specify spatial data as being gridded, or find out whether they are
returns logical (TRUE or FALSE) telling whether the object is gridded or not; in assignment promotes a non-gridded structure to a gridded one, or demotes a gridded structure back to a non-structured one.
gridded(obj) gridded(obj) <- value fullgrid(obj) fullgrid(obj) <- value gridparameters(obj)
- object deriviving from class "Spatial" (for gridded), or object of class SpatialGridDataFrame-class (for fullgrid and gridparameters)
- logical replacement values, TRUE or FALSE
- if obj derives from class Spatial, gridded(object) will tell
whether it is has topology on a regular grid; if assigned TRUE, if the
object derives from SpatialPoints and has gridded topology,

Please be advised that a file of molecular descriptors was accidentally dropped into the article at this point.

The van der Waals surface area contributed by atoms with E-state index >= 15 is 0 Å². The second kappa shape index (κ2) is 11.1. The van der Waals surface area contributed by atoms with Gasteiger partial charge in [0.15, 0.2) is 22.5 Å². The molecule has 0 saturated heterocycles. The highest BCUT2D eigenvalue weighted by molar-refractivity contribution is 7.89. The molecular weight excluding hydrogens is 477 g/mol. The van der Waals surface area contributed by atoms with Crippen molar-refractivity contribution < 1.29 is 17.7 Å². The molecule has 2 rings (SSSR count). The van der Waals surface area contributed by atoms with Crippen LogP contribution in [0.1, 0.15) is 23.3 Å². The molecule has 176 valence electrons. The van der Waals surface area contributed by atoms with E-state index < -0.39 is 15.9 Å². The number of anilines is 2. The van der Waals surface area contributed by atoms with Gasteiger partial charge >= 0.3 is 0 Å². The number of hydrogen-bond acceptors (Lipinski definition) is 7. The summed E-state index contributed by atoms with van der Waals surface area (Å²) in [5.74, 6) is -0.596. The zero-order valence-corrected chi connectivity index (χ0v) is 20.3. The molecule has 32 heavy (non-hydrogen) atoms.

grid topology will be added to object, and the class of the object
will be promoted to SpatialGrid-class or
fullgridreturns a logical, telling whether the grid is full and ordered (i.e., in full matrix form), or whether it is not full or unordered (i.e. a list of points that happen to lie on a grid. If assigned, the way the points are stored may be changed. Changing a set of points to full matrix form and back may change the original order of the points, and will remove duplicate points if they were present.
objinherits from SpatialGridDataFrame its grid parameters, else it returns numeric(0). The returned value is a data.frame with three columns, named cellcentre.offset ("lower left cell centre coordinates"), cellsize, and cells.dim (cell dimension); the rows correspond to the spatial dimensions.
# just 9 points on a grid: x <- c(1,1,1,2,2,2,3,3,3) y <- c(1,2,3,1,2,3,1,2,3) xy <- cbind(x,y) S <- SpatialPoints(xy) class(S) plot(S) gridded(S) <- TRUE gridded(S) class(S) summary(S) plot(S) gridded(S) <- FALSE gridded(S) class(S) # data.frame data(meuse.grid) coordinates(meuse.grid) <- ~x+y gridded(meuse.grid) <- TRUE plot(meuse.grid) # not much good summary(meuse.grid)